In Curve Components Part 1 and Part 2 I addressed the elements that make up one’s personal curve. In the following I’ll bring in other factors, factors beyond our control which can do real damage to the shape of our plan curves. In the image above you’ll see four curves. The curve in the bottom left corner is our base plan curve. The other curves represent the base curve plus the individual macro force; base plus tax, inflation or social security. You’ll note that in each instance the base plus curves are larger and more pronounced than the base curve. That’s not good because when our curves grow in height it means we’ll need more money to retire. The negative numbers indicate that the curve plus macro force is worse, for example, the inflation curve its 58% worse than the base curve.
We created this image to dramatize the impact of the macro forces but the assumptions used are not unreasonable. For example, the inflation curve assumes a 4% rather than 3% rate of inflation which we used in the Bob and Nancy example. For social security we used a benefit of 50% of today’s projected benefit. I don’t think that’s an outrageous assumption either. If you’ve checked out the 1st page of your last annual Social Security Statement and I quote “In 2016 we will begin paying more in benefits than we collect in taxes. Without changes, by 2037 the Social Security Trust Fund will be exhausted and there will only be enough money to pay only about 76 cents for each dollar of scheduled benefits. We need to resolve these issues soon to make sure Social Security continues to provide a foundation of protection for future generations.”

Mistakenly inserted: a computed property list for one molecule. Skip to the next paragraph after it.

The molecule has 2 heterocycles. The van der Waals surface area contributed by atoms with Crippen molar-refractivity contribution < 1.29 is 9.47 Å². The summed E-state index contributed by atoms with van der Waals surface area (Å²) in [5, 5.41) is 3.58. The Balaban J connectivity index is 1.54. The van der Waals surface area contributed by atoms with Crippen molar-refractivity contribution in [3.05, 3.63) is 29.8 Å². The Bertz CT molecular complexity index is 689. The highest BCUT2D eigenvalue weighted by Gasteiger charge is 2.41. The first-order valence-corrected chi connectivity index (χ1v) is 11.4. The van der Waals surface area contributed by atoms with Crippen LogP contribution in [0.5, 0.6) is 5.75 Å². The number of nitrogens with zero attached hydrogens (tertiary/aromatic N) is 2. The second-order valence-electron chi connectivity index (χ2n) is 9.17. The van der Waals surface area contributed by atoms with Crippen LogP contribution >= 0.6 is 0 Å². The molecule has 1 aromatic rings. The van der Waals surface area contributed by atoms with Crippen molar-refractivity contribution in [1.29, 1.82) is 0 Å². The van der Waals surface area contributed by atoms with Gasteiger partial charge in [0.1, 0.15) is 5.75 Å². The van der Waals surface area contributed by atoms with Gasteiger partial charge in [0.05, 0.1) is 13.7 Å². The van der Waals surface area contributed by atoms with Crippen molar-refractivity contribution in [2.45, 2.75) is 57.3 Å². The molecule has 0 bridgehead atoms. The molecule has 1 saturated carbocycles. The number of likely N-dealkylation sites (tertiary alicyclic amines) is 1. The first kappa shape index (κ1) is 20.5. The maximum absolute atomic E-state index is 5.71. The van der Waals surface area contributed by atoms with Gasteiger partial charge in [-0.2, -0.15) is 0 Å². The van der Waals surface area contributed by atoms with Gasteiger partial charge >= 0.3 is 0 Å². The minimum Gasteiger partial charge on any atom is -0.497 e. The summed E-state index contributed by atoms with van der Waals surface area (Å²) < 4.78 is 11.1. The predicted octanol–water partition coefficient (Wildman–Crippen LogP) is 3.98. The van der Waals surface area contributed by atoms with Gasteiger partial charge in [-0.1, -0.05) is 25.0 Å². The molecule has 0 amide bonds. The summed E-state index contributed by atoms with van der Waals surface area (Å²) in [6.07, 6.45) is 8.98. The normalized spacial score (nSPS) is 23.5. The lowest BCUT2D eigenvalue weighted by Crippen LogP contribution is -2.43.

When you put all the macro forces together at once it could look like this.
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